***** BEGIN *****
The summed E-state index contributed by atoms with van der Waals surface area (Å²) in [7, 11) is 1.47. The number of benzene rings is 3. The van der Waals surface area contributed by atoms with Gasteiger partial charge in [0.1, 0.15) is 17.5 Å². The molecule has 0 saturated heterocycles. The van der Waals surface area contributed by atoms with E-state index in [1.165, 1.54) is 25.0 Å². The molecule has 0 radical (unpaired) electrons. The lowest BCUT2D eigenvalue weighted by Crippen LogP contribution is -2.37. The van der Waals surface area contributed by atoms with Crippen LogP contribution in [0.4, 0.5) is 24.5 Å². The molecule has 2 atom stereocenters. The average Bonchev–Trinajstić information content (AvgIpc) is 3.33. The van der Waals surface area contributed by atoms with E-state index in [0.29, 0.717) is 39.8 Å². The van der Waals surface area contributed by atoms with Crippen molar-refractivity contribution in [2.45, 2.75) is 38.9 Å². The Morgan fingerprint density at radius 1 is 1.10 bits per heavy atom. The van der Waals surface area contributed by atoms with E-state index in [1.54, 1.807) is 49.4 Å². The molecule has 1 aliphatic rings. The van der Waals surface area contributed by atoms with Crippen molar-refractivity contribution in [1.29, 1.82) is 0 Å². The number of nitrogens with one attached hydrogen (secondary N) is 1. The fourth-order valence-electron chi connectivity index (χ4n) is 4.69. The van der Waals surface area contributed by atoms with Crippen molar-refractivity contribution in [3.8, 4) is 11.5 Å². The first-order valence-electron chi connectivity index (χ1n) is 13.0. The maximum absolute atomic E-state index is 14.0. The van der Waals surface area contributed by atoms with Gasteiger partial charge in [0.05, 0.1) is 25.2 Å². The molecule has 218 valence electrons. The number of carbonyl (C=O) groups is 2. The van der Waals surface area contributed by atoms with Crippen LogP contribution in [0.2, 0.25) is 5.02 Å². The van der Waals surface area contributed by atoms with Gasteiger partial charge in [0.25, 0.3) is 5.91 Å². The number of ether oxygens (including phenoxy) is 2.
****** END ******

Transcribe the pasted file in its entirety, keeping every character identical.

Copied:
The summed E-state index contributed by atoms with van der Waals surface area (Å²) in [7, 11) is 1.47. The number of benzene rings is 3. The van der Waals surface area contributed by atoms with Gasteiger partial charge in [0.1, 0.15) is 17.5 Å². The molecule has 0 saturated heterocycles. The van der Waals surface area contributed by atoms with E-state index in [1.165, 1.54) is 25.0 Å². The molecule has 0 radical (unpaired) electrons. The lowest BCUT2D eigenvalue weighted by Crippen LogP contribution is -2.37. The van der Waals surface area contributed by atoms with Crippen LogP contribution in [0.4, 0.5) is 24.5 Å². The molecule has 2 atom stereocenters. The average Bonchev–Trinajstić information content (AvgIpc) is 3.33. The van der Waals surface area contributed by atoms with E-state index in [0.29, 0.717) is 39.8 Å². The van der Waals surface area contributed by atoms with Crippen molar-refractivity contribution in [2.45, 2.75) is 38.9 Å². The Morgan fingerprint density at radius 1 is 1.10 bits per heavy atom. The van der Waals surface area contributed by atoms with E-state index in [1.54, 1.807) is 49.4 Å². The molecule has 1 aliphatic rings. The van der Waals surface area contributed by atoms with Crippen molar-refractivity contribution in [1.29, 1.82) is 0 Å². The number of nitrogens with one attached hydrogen (secondary N) is 1. The fourth-order valence-electron chi connectivity index (χ4n) is 4.69. The van der Waals surface area contributed by atoms with Crippen molar-refractivity contribution in [3.8, 4) is 11.5 Å². The first-order valence-electron chi connectivity index (χ1n) is 13.0. The maximum absolute atomic E-state index is 14.0. The van der Waals surface area contributed by atoms with Gasteiger partial charge in [0.05, 0.1) is 25.2 Å². The molecule has 218 valence electrons. The number of carbonyl (C=O) groups is 2. The van der Waals surface area contributed by atoms with Crippen LogP contribution in [0.2, 0.25) is 5.02 Å². The van der Waals surface area contributed by atoms with Gasteiger partial charge in [0.25, 0.3) is 5.91 Å². The number of ether oxygens (including phenoxy) is 2.